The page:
Other problems that can occur include :
- Exocrine pancreatic insufficiency (EPI): The pancreas does not produce enough enzymes
- Pancreatic cysts: These can be removed by surgery if there is a risk of cancer
- Pancreatic fluid collections: Resulting from a range of conditions, this can lead to pain and fever
- Zollinger-Ellison syndrome: A tumor known as a gastinoma develops in the pancreas or duodenum
Maintaining a healthy pancreas
Following a balanced diet and avoiding smoking and excessive drinking will help keep the pancreas healthy.
Keeping hydrated is important for maintaining a healthy pancreas.
The National Pancreatic Foundation recommend :
- consuming no more than 20 grams of fat a day
- avoiding alcohol
- drinking plenty of water to keep hydrated
A fasting diet may trigger the pancreas to regenerate itself, which could help people with diabetes, according to results of an animal study published in February 2017.
A fast would involve consuming far fewer calories than usual for a number of days.
The National Pancreatic Foundation suggests a similar strategy for people who are experiencing a flareup of pancreatic pain. They suggest taking a clear liquid diet for 1 to 2 days, including grape juice, broth, gelatin, apple, and cranberry.
A fast cannot provide all the necessary nutrients for wellbeing. After fasting, people should ensure they eat nutritious food to make up for nutrients lost.
Fasting should first be discussed with a doctor.
Can you live without a pancreas?
The pancreas produces many of the hormones vital to a person’s survival. Its removal was fatal many years ago, but it is now possible to live without one a pancreas. This MNT Knowledge Center article explores why the pancreas may be removed and the resulting lifestyle changes.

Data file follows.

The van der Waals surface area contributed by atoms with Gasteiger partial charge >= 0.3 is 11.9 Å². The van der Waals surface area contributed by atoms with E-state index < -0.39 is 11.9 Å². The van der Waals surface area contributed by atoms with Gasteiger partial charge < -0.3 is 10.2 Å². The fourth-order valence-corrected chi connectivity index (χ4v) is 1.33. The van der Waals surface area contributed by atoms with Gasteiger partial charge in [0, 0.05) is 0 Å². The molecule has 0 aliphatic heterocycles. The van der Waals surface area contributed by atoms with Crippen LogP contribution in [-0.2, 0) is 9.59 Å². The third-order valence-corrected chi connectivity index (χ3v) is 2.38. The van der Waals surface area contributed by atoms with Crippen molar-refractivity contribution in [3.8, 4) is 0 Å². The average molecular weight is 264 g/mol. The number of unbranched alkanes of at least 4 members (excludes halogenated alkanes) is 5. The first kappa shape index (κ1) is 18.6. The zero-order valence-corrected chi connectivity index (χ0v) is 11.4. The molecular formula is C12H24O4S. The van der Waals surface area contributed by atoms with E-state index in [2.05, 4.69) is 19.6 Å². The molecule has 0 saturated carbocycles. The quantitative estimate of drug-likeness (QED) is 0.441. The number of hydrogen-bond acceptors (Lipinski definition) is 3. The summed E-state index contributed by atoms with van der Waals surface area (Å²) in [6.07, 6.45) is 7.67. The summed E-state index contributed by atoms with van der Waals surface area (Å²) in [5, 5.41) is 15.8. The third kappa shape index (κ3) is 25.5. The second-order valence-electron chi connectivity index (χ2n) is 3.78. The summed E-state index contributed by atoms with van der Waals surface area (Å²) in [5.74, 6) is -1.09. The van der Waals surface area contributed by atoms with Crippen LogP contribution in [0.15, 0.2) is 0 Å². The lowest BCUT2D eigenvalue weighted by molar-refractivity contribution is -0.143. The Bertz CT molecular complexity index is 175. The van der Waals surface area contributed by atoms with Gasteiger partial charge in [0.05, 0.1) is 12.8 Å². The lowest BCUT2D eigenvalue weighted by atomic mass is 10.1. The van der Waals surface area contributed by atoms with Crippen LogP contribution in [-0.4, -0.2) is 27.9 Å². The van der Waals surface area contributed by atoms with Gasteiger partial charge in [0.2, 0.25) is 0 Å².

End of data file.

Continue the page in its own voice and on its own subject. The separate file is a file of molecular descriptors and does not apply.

Digestion: How food is broken down
What happens when we eat, and what happens during digestion? In this introductory article, we explain the parts of the system, what the digestive system does, and how it works. We also cover the various chemicals and organs involved and how nutrients are broken down. Find out more.
Artificial pancreas for type 1 diabetes could reach patients by 2018
In a new report, researchers reveal how an artificial pancreas could be ready for clinical use for patients with type 1 diabetes by 2018.
Will digestive enzymes help IBS?
A look at digestive enzymes for IBS, a way of introducing proteins to the body to encourage better gut health. Included is detail on what the studies say.
What to know about lipase tests and the pancreas
A doctor will order a lipase test if they suspect that a person has a problem with their pancreas. When the pancreas is inflamed, it often produces more lipase than usual. If the results of a lipase test show high levels, a person may have pancreatitis. Learn more about lipase levels and how to lower them here.
GastroIntestinal / Gastroenterology
Article last updated by Yvette Brazier on Fri 26 May 2017.
Visit our GastroIntestinal / Gastroenterology category page for the latest news on this subject, or sign up to our newsletter to receive the latest updates on GastroIntestinal / Gastroenterology.
All references are available in the References tab.
Common disorders of the pancreas. (n.d.). Retrieved from https://pancreasfoundation.org/patient-information/about-the-pancreas/common-disorders-of-the-pancreas/